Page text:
Mitch Morrissey, who served as Denver’s district attorney from 2005 to 2017, didn’t want to speak specifically on the McClain officer trials, but offered up another example of something that could be manslaughter or criminally negligent homicide: A person is shooting a gun into a door of an apartment building and someone on the other side gets hit and killed. The shooter may not be purposefully trying to kill anyone, but are they knowingly acting recklessly or did they just have enough negligence that it could be charged as a criminal act?
“Is the act a risk that a reasonable person would take?” Morrissey said. “Is this a gross deviation from behavior another person would take?”
State prosecutors have said that Roedema and Rosenblatt did deviate from that standard of care. Roedema specifically ignored McClain’s pleas that he couldn’t breathe and also ignored other officers’ warnings that he should check on him, according to the indictment. The two officers held McClain on the ground. Roedema was on his back and Rosenblatt was on his legs. Roedema applied the bar hammer hold to McClain’s shoulders, the indictment said.
Autopsy change likely to play big role
Attorneys representing the police officers and paramedics will likely point to McClain’s autopsy as the reason their clients should be acquitted.
Initially, the Adams County coroner signed off on an autopsy performed by a contract pathologist who called McClain’s cause and manner of death “undetermined.” But during the secretive grand jury proceedings last year, that autopsy was changed by the same pathologist to death by ketamine. The manner of death is still undetermined.
In earlier court dates, defense attorneys have brought up the racial justice protests of 2020 and said that their clients are being scapegoated because of the anger across the country at police practices.
Prosecutors maintain that this case is about the 20 minute interaction when McClain went from walking home from a convenience store, minding his own business and not committing any crime, to the moment he lost his pulse in an ambulance.
A 911 call and a violent arrest
On August 24, 2019, McClain was walking back home after going to a Shell gas station for iced tea. Body worn camera footage shows him slinging a white plastic bag with his drinks inside and listening to headphones and walking down the street. He wore a brown jacket and a face mask, which his family said was usual because he was often cold. Someone identified only as “Juan” called 911 and reported a “sketchy” looking person, and officers stopped him.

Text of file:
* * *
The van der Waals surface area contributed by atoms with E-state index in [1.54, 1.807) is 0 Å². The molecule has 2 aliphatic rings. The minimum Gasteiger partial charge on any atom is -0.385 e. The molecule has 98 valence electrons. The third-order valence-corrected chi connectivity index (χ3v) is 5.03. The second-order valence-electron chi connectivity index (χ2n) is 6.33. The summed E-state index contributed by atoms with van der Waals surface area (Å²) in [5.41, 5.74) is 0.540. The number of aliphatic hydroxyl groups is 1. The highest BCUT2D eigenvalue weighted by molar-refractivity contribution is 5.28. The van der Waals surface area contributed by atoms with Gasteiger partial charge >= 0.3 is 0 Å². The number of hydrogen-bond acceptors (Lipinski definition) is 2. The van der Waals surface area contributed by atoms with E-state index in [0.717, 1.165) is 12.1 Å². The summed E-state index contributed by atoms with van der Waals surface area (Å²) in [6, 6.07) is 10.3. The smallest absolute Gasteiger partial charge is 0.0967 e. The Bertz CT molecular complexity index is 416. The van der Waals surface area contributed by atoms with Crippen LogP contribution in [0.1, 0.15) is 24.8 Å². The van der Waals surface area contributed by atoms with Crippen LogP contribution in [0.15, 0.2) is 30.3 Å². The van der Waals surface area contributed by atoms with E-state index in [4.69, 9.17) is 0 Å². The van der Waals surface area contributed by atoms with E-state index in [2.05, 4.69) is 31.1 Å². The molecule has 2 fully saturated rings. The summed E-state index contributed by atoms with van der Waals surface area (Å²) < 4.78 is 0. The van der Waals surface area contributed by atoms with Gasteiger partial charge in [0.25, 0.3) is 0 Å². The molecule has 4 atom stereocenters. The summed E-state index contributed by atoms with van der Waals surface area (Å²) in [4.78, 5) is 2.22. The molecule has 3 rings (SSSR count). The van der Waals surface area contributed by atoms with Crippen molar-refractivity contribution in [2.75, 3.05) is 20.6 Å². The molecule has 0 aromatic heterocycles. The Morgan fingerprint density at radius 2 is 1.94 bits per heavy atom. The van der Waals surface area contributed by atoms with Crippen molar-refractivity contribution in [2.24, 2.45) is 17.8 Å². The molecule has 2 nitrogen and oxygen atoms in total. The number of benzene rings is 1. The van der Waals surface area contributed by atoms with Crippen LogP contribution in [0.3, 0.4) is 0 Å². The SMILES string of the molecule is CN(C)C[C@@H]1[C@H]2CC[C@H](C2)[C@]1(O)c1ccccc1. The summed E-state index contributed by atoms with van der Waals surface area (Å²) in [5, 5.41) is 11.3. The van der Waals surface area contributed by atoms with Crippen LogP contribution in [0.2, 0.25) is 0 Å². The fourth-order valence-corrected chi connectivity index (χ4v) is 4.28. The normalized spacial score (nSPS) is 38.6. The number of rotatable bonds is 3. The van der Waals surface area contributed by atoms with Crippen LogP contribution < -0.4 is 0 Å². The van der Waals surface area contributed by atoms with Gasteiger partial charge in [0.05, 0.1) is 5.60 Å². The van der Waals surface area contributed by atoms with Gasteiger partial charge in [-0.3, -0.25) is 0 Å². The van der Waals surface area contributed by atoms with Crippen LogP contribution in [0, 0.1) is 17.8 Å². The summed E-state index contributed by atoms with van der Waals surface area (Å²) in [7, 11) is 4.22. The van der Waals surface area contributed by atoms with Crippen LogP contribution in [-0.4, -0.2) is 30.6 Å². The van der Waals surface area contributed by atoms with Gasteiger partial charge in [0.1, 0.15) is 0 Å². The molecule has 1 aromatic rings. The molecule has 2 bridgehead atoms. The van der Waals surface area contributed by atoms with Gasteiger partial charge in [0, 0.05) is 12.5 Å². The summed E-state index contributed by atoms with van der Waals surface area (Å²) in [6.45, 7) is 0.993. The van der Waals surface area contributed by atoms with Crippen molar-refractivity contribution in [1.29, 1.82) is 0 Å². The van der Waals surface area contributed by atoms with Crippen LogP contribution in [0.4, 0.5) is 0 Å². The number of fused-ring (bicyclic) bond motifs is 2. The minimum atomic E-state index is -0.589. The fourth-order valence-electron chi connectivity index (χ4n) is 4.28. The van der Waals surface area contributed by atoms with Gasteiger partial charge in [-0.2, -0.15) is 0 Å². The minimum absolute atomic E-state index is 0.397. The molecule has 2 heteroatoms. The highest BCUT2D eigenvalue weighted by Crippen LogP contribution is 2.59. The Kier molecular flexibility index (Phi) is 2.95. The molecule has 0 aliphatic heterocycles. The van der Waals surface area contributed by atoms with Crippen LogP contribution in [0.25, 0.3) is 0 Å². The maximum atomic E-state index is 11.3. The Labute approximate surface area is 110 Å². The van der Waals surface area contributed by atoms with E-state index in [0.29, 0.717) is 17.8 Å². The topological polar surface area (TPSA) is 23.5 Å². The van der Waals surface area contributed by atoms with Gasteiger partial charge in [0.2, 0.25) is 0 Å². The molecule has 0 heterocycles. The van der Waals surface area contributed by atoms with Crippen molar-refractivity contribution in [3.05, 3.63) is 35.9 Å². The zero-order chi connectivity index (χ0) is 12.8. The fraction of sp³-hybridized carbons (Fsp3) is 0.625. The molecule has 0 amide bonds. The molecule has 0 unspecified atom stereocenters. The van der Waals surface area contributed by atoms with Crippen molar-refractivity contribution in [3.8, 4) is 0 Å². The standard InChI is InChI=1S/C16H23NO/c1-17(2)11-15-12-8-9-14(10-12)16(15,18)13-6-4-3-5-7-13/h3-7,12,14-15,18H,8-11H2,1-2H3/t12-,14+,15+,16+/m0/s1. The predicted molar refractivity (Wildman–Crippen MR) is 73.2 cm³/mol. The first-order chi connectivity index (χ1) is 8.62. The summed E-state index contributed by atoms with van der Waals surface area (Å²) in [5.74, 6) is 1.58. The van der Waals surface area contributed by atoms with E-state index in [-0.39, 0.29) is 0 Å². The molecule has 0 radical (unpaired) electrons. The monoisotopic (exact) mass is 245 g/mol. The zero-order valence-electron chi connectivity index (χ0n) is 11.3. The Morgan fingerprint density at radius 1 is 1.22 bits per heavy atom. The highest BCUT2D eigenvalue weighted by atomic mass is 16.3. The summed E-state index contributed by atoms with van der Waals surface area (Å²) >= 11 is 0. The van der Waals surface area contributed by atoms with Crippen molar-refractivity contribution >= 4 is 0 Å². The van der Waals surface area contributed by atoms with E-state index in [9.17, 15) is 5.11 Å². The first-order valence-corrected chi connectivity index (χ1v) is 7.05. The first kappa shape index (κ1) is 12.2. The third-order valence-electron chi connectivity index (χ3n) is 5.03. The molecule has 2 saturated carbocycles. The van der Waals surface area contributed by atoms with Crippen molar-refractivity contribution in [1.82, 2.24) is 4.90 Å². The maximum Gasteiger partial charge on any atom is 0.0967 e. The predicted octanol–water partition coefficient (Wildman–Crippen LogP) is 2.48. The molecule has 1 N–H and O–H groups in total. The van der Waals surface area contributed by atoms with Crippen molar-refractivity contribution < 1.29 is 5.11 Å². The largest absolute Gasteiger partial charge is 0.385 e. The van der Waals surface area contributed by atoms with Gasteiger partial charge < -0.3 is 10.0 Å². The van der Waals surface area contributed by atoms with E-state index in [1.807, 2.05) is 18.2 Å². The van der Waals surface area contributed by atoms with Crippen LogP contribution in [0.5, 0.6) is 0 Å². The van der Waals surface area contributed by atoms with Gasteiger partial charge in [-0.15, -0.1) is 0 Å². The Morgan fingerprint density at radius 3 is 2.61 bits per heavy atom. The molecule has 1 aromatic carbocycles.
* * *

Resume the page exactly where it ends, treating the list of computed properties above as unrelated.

Woodyard approached first and ordered McClain to stop. Moments later Roedema and Rosenblatt arrived and the stop quickly turned physical, according to the indictment. The officers grabbed McClain’s arms and forced him against an exterior wall of a nearby apartment building. Rosenblatt said he attempted to place McClain into a chokehold, but was unsuccessful. Woodyard then applied a successful one that resulted in McClain fainting. Roedema also placed McClain in a bar hammer lock, which is a crank on a shoulder that is an arrest control tactic. He told investigators he “cranked pretty hard” and heard McClain’s shoulder pop three times.
When McClain gained consciousness after the carotid hold, the struggle continued with the officers. All three of them were on top of McClain despite his pleas that he couldn’t breathe.
The three officers had him on the ground and discussed the need for McClain to get ketamine — even before the paramedics arrived. Paramedics didn’t talk to McClain or ask him his weight. They estimated him to be about 200 pounds and gave him 500 mgs of ketamine accordingly — McClain weighed 57 pounds less than that.
McClain was placed on a gurney and into an ambulance. He lost his pulse in the ambulance on the scene. They revived him briefly, but he went into a coma at the hospital and was declared brain dead a few days later. His family took him off life support and McClain died Aug. 30, 2019.
“It’s hard to imagine an indictment more detailed,” said Attorney General Senior Prosecutor Jason Slothouber at an earlier motions hearing, responding to defense attorneys’ request to get the case dismissed. “The attorneys want to have us describe in detail our legal theory in the case and the theory in the cause of death. Our argument strategy is going to be, there isn’t an ability to be more detailed here.”